It would seem that the Man has finally achieved authoritarian utopia. A generation of seemingly willing participants who dutifully volunteer to fight and kill in the interventionist wars of the 21st Century. And the Man doesn’t even have to worry about any Catholic priests or rebellious teens burning Draft Cards! The will of the Man for collective conformity would seem to be complete. Those who have not sold out to the Man seem to have bought into the concepts which enable the authoritarian tyranny of the establishment.

And then came the social dissidents from among the Millennials.

For as in the 60’s, the times they are a changin’.

For the millennial generation seems to have awakened to the corruption of the establishment. And the Man is once again beginning to feel the heat of the people in the streets. Even the political puppets are showing albeit tentative signs of concern that they may actually have to consider the will of their constituents instead of merely representing the interests of their corporate doaners.

Critical thinkers of a generation who are informed enough to know the reality of the effects of climate change and world war are actually questioning the wisdom of denying the reality of the one and engaging in the other. The youth of today are becoming aware of other cultures less prosperous than our own who have the will to provide healthcare for everyone and higher education for the qualified, and they are pressing the establishment to account for student debt and healthcare insecurity in a society that writes blank checks for endless wars and is willing to fund silly ventures such as a Space Force.

The times are a changin’, and the Man is feeling’ the heat.

Time will tell whether the generation of my children; the Millennials, and that of my baby grandson will be able to resurrect a counter cultural social resistance which once and for all brings social change which ends imperialism, exploitation, and collective murder in the name of national identity. But at the moment such a movement for the sake of humanity seems to be underway.

As CSN once sang, “it’s been a long time coming, but it’s always darkest before the dawn”.

On “Getting Things Done”: A Contrast of Socialism and Capitalism

One of the great myths with which Capitalists malign the theory of socialism is the assertion that in such a society slothfulness would prevail, and nothing would “get done”.

Actually, nothing could be further from the truth.

Socialism is by no means a theory of inactivity, but rather one of communal effort towards the common good. And therein lies the distinction between Capitalism and Socialism. For each theory is based upon communal activity. The distinction then between the two social theories is not one regarding “work”, for each theory is based upon communal activity.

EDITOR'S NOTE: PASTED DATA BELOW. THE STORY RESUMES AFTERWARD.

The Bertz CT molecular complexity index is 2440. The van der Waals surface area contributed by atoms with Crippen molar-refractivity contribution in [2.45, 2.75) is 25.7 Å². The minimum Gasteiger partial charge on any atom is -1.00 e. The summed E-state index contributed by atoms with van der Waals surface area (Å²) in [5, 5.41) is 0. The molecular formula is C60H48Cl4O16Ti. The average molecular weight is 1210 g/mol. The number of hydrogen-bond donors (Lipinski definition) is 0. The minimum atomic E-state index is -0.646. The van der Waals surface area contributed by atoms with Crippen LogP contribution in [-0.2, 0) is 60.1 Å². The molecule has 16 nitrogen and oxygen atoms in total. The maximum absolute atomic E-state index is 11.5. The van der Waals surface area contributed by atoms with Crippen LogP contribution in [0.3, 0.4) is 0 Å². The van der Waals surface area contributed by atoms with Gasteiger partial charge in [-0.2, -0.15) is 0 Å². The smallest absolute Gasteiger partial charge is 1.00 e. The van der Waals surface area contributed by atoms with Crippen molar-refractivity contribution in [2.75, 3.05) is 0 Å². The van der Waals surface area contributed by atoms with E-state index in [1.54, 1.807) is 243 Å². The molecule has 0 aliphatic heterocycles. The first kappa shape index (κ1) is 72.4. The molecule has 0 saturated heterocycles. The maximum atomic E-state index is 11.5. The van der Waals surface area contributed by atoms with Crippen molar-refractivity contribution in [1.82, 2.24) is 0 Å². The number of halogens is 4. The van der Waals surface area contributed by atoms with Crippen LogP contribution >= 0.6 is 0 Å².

Rather, the distinction between Capitalism and Socialism is that the former exploits communal labor for concentrated profits; whereas the latter utilizes such for communal provisions. Such is the underlying fear of the Capitalist with regards to the concept of Socialism. For in the mind of the Capitalist, nothing is “getting done” if profits are not the end result of communal effort.

In the mind of the Capitalist then, a broad based distribution of the produce of communal labor is a waste, for Capitalism is not based on the theory of provisions, but rather of profit. If there is not an accumulation of profit for the controlling classes, then the Capitalist concludes that nothing is “getting done”.

But the theory of Socialism is not based upon accumulated and hence concentrated wealth, but rather is based upon a broad based distribution of provisions secured through communal effort. In the mind of the Socialist then, nothing is “getting done” if wealth is concentrated in the possession of a few, while the miserable masses suffer from a case of systemic poverty.

Contrary then to the assertion of the Capitalists that Socialism is a social theory which would breed slothfulness and inactivity; rather we Socialists would see the produce of our efforts utilized for the common good and general welfare (Don’t let the term “general welfare” scare you, for the term actually appears twice in the Constitution; first in the Preamble, and again later in Article 1; Section 8, the section that discusses the obligations and duties of Congress).

For in the mind of we Socialists, the question of whether anything is “getting done” depends upon the utility of the produce of of our efforts, rather than whether a controlling beneficiary pockets accumulated wealth from those efforts.

“From each according to ability” then is our pledge to roll up our sleeves and work, and “to each according to need” is our uncompromising demand as to what we would see done with the produce of our labors.

For concentrated profits from communal labors is not the way of Socialism. Rather we seek a society based upon the common good and the general welfare as the yield of our communal efforts.